Nyjer® Seed FAQ
What is Nyjer®?
Niger “Guizotia abyssinica” is a tiny black or brown imported birdseed. It is the only major wild bird-feeding ingredient that is imported into North America from overseas.
The genus “Guizotia” consists of six species, of which five, including niger, are native to the Ethiopian highlands. The seed contains roughly 40 % oil. In 1905, the Vienna Botanical Congress conserved the name “Guizotia.”
In 1930, the Cambridge Botanical Congress proposed the name “Guizotia abyssinica” as the correct name. It has been so-called since 1954 when the Botanical International Congress listed it in a book identifying all known seeds on earth. The official international common name is niger but has been commonly referred to as the trademarked name “Nyjer®” by the WBFI since the late 90s.
What is the Best Type of Feeder for Nyjer® Seed?
Wire mesh feeders and fabric (sock) feeders are great feeder options to hold the tiny black Nyjer seed.
Tube feeders with tiny port holes under the perch for goldfinches to eat upside down also work as Nyjer feeders.
Where is Nyjer® Seed Grown?
The Nyjer® birdseed you see in the stores in North America is primarily grown in India and Ethiopia, but it is also present in Burma, Myanmar, and Nepal. Abroad, the oil is used for culinary purposes, anointing the body, manufacturing paints and soft soaps and for lighting and lubrication.
Where did the name Nyjer® come from?
In the mid-1990s, ETO Sterilization based in Linden, NJ started a contest with the Niger seed importers “Can you rename this tiny, imported seed”. "Nyjer" was a response and that spelling stuck.
Registration of the trademark term Nyjer® was granted to the WBFI in December 1999.
WBFI assumed the leadership in moving the industry to this term in response to the mispronunciation of "Niger" and sensitivity to the consumer who mistakes the seed for growing "thistle in their yard. WBFI believes the trademark helps the industry and clarifies a misconception of the consumer that “Guizotia abyssinica” is related to the noxious weed thistle.
Why is Nyjer® a Popular Bird Seed?
Wild birds flock to feeders that have this seed because of its high oil content. This makes it a great source of energy for birds, which is crucial to keep up their strength when flying long distances or when living in colder climates.
In North America, it the favorite food of the finches, including the beautiful goldfinch. It is also a fan favorite of sparrows, redpolls, doves, towhees, quail and buntings.
What are the different types of Nyjer®?
Two different types of Nyjer seed are sold in the U.S. and are sourced from either Ethiopia or India. Generally, Nyjer seed from India is black, and Nyjer seed from Ethiopia is brown. It has been a long-held misconception that the black seed would be more preferred by birds, but WBFI Research Foundation is currently finding through bird consumption studies that the brown seed than the black Nyjer® seed, by up to double or triple the amount.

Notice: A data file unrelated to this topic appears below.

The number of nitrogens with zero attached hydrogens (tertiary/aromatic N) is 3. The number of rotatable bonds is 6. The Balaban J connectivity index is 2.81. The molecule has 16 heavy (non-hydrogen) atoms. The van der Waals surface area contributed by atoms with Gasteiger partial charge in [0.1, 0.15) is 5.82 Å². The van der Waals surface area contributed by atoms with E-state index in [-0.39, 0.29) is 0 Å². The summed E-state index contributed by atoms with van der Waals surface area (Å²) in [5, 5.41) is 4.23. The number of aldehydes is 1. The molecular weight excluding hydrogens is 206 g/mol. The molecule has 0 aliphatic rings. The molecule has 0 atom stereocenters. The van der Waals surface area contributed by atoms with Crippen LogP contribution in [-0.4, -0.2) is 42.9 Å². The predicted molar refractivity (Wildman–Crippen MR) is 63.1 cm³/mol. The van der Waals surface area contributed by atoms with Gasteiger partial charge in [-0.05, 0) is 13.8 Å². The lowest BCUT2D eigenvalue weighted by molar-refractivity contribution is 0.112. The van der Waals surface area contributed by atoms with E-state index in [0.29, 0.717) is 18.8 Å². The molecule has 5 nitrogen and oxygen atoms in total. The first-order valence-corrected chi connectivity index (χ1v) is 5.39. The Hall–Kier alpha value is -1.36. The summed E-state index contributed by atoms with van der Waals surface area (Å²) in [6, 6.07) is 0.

Although more research is being conducted as to why, it is believed that storage and/or sterilization methods may impact rancidity levels which causes a high variation. WBFI members can view the study in the info hub HERE.
Why is Nyjer® sometimes referred to as “Thistle Seed”?
The term thistle was used as an alternative, and wild birds can sometimes be seen on thistle, that is a weed, that grows in the wild and in some areas on the side of the road. The Nyjer seed is not derived from any native or non-native thistle plant. Thistle weed and Nyjer have no relation and is more closely related to the same family of sunflowers.
It is frowned upon to use the term "Thistle" in the industry due to the confusion it may cause. Businesses that wish to use the trademarked term "Nyjer" must become a member of WBFI or pay an annual licensing fee.
How is Nyjer® Treated?
Imported Nyjer is controlled by the USDA and the treatment schedule is T412-a Heat Treatment at 248°F (120°C) for fifteen minutes. Currently, there are only four facilities based in the United States and India licensed to conduct heat sterilization.
Could Nyjer® cause plants to grow in my yard?
The of heat treatment is to devitalize noxious or quarantine significant weed seeds and it is unlikely after treatment at such a high temperature. If a Nyjer plant does manage to sprout underneath your Nyjer feeder, the result would be a stunted plant that could not produce its own seeds, because the plants are sterile unless pollinated by bees and would not result in any unwanted plant problems.
Who can use the Nyjer® trademarked?
Nyjer® has been a registered trademark of the Wild Bird Feeding Institute since 1999. As of January 1, 2023, WBFI has moved from an open-licensing system to allowing members of WBFI to use the trademark and non-members to apply for an annual fee.
Selling mixes or products that include Nyjer®?
See below for those licensed to use the trademark and to apply.